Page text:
College affordability is a very real and very complex problem that deserves serious attention. There is no disputing that tuition rates have increased at an unsustainable rate over the last two decades and that student debt has risen as well.
There also is no disputing that state funding of higher education has significantly eroded during that same time frame. It is further difficult to debate the notion that New Jersey residents face a significant tax burden already and don’t have an appetite for tax increases to support higher education. So, it’s not surprising that tuition freezes might appear to be an attractive solution to the problem of college costs.
The fault with such an approach, though, is that implementing tuition freezes in isolation is too simple a solution to a complex problem. If the college pricing question had easy answers, Moody’s Investor Service would not be forecasting a tripling of the number of colleges closing each year, which currently stands at five per annum. The reality is that tuition rates are driven by multiple factors, including facilities and equipment purchases and maintenance, faculty and staff salaries and benefits, utilities, insurance, student financial aid, other operating expenses, and demand. Population demographics influence demand but are beyond university control, and some costs are tied to long-term contracts that can’t be adjusted on a year-to-year basis. Other cost drivers are related to what and whom an institution teaches. For example, a recent study of the University of Florida system examined the cost of education for an array of academic majors and determined that educating engineers and students in the physical and health sciences are the most expensive endeavors for colleges and universities.
At a public university, the revenues that fund operating costs come from tuition and fees, state appropriations, auxiliary enterprises, as well as philanthropy and endowment draw, with tuition and fees generally covering the lion’s share. If you mandate zero-percent tuition growth without addressing the funding gap that would cause, you force colleges to make decisions that will diminish the preparedness of our workforce, stunt research and innovation activities that drive economic growth, and, most importantly, erode the quality of education provided by New Jersey’s colleges and universities. Without the ability to control tuition in a reasonable manner or the provision of some mechanism to counterbalance lost revenue, there would be several unintended and very detrimental consequences resulting from zero-percent tuition increases. Less financial aid would be available to our lowest-income students. Insufficiently maintained facilities and equipment would degrade rapidly and quickly become substandard. Faculty hiring would slow or stop, and the quality of faculty would decline. Class sizes would grow and course offerings would decrease, causing many students to take longer (and spend more) to complete their degrees.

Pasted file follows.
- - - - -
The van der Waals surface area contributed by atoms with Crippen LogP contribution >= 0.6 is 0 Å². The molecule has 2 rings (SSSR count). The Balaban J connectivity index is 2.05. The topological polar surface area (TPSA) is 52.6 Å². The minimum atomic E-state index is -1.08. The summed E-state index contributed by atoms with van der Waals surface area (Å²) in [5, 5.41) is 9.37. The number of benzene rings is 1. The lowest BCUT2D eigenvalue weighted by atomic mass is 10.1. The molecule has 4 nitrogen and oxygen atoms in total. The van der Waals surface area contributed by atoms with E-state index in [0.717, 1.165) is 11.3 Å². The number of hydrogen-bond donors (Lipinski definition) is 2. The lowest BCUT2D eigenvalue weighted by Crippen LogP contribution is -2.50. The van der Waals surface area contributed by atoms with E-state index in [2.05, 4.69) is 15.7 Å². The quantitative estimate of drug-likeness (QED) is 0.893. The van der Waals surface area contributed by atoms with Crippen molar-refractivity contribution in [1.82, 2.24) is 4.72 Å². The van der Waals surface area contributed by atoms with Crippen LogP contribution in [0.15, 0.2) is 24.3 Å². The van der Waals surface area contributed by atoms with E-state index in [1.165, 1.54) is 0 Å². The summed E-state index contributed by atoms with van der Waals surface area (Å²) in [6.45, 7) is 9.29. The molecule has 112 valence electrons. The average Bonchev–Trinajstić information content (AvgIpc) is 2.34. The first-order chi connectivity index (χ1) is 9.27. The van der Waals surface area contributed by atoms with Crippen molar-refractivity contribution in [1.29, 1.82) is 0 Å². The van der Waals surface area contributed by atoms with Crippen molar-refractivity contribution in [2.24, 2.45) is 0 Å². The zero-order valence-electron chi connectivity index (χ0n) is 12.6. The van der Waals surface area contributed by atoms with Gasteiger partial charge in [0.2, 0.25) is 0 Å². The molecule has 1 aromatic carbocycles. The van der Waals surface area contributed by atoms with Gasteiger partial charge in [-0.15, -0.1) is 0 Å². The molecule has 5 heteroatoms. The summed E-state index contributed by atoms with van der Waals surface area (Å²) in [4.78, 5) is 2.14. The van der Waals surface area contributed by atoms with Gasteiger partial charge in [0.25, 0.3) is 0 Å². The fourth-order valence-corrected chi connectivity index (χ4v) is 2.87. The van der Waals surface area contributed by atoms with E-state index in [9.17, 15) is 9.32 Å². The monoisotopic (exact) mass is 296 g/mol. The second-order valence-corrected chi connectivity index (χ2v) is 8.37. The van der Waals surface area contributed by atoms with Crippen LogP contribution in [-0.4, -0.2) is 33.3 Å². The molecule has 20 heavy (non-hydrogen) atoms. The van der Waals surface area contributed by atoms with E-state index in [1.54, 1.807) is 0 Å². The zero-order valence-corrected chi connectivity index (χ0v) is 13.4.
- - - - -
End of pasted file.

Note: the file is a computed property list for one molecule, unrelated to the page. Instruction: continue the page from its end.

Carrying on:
At this moment, New Jersey’s public four-year colleges and universities charge annual tuition and fees of between roughly $12,000 and $16,500. That’s a lot of money for most families, but the number of applications for admission to all of these schools is strong because of the value proposition we offer. At NJIT, for example, our lowest income students enjoy greater upward economic mobility than students at any other university in the nation, according to a New York Times report on a study of "America's Great Working-Class Colleges" by the Equality of Opportunity Project. Our internal data shows that NJIT students receive nearly three job offers by graduation, starting salaries almost 20-percent higher than the national average and rapidly pay-off their debt. They also enjoy tremendous long-term career success. That’s all because they are exceptionally prepared during their time at NJIT for what indisputably has become a STEM (science, technology, engineering, math) economy. Prospective students are attracted to our university because they see their tuition expenditures as an investment that is likely to yield an outstanding return. That return would disappear if we did not have the labs, equipment, and faculty to adequately prepare students for a competitive technological marketplace. In this New Jersey marketplace, during fiscal year 2015, NJIT had a $1.74 billion impact through supplying the state’s needed workforce, providing researched business solutions, incubating start-up companies, community service and the direct expenditures of operating the university.
Colleges and universities have a serious affordability problem. That cannot be denied and needs to be addressed. We must keep tuition increases low, use our available resources in ways that most directly affect student success, and do more to collaborate with industry in ways that support students, drive economic growth, and increase the return on investment in education. Or we could turn to simple solutions in addressing the cost of higher education, such as mandating zero-percent tuition increases with no revenue counterbalance and absent a more comprehensive plan for maintaining quality and affordability. If we take that approach, though, we will still pay a steep price in the economic health of our state.